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Understanding Linux Device Tree Syntax (DTS)

DTB = Devicetree blob. Compact binary representation of the devicetree.
DTC = Devicetree compiler. An open source tool used to create DTB files from DTS files.
DTS = Devicetree syntax. A textual representation of a devicetree consumed by the DTC. See Appendix A Devicetree Source Format (version 1)

A boot program (bootloader) loads a devicetree into a client program’s memory and passes a pointer to the devicetree to the client (kernel).

A devicetree is a tree data structure with nodes that describe the devices in a system. Each node has property/value pairs that describe the characteristics of the device being represented. Each node has exactly one parent except for the root node, which has no parent.

device tree {
    node1 (device1) { property = value }
    node2 (device2) -> property/value pair
}

Device tree structure & conventions

Node Names

Each node in the devicetree is named according to the following convention:
node-name@unit-address

The node-name => component specifies the name of the node. It shall be 1 to 31 characters in length.
The unit-address => component of the name is specific to the bus type on which the node sits.

/ {
	cpus:cpus {
		cpu0:cpu@0 {
		}
		cpu1:cpu@1 {
		}
	}
	memory@0 {
	}
	serial@c81004c0 {
	}
}

in above “/” indicates root node.

Path Names

The convention for specifying a device path is:
/node-name-1/node-name-2/node-name-N

The path to the root node is /.

Properties

Each node in the devicetree has properties that describe the characteristics of the node. Properties consist of a name and a value.

Property Names – Property names are strings of 1 to 31 characters.

Property Value – A property value is an array of zero or more bytes that contain information associated with the property.

  • < empty > – Value is empty. Used for conveying true-false information.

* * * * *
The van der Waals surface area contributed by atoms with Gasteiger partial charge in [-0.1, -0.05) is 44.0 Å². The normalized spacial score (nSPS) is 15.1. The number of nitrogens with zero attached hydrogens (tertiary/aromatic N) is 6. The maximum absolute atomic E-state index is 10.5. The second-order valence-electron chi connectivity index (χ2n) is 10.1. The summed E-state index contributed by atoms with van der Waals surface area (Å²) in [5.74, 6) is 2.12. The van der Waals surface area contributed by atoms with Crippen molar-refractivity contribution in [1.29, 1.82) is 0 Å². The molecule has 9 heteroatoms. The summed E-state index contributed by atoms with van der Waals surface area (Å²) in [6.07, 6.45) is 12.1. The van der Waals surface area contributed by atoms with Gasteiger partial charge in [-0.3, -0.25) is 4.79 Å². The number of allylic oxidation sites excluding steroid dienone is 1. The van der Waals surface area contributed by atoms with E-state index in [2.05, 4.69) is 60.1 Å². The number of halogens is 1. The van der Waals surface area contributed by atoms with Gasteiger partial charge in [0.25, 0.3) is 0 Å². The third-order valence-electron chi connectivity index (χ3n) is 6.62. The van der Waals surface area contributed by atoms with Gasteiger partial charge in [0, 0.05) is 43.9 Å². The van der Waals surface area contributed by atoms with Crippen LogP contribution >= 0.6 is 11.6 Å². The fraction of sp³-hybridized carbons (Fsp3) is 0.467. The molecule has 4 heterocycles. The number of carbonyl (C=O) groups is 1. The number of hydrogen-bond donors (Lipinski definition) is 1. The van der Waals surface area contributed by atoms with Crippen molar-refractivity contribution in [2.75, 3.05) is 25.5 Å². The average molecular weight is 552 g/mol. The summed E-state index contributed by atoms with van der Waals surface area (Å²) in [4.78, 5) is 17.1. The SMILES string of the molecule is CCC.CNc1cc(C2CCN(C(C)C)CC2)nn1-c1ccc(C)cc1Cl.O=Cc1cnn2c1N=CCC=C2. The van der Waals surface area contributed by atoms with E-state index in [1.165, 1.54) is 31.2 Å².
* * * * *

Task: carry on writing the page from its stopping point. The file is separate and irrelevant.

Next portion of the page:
• < u32 > – A 32-bit integer in big-endian format.
  • < u64 > – Represents a 64-bit integer in big-endian format.
  • < string > – Strings are printable and null-terminated.
  • < prop-encoded-array > – Format is specific to the property.
  • < phandle > – A < u32 > value. A phandle value is a way to reference another node in the devicetree. Any node that can be referenced defines a phandle property with a unique < u32 > value. That number is used for the value of properties with a phandle value type.
  • A list of values concatenated together.

Standard Properties

  1. compatible
    Property Name – compatible
    Value Type – < stringlist >

The compatible property value consists of one or more strings that define the specific programming model for the device. This list of strings should be used by a client program for device driver selection.

The recommended format is “manufacturer,model”, where manufacturer is a string describing the name of the manufacturer (such as a stock ticker symbol), and model specifies the model number.

Example:
compatible = “fsl,mpc8641”, “ns16550”;
In this example, an operating system would first try to locate a device driver that supported fsl,mpc8641. If a driver was not found, it would then try to locate a driver that supported the more general ns16550 device type.

  1. model
    Property Name – model
    Value type – < string >

The model property value is a < string > that specifies the manufacturer’s model number of the device.
The recommended format is: “manufacturer,model”, where manufacturer is a string describing the name of the manufacturer (such as a stock ticker symbol), and model specifies the model number.

Example:
model = “fsl,MPC8349EMITX”;

  1. phandle
    Property name – phandle
    Property Value – < u32 >

Reference – https://devicetree-specification.readthedocs.io/en/latest/

Find Your Android Device Code Name
Find Your Android Device Code Name

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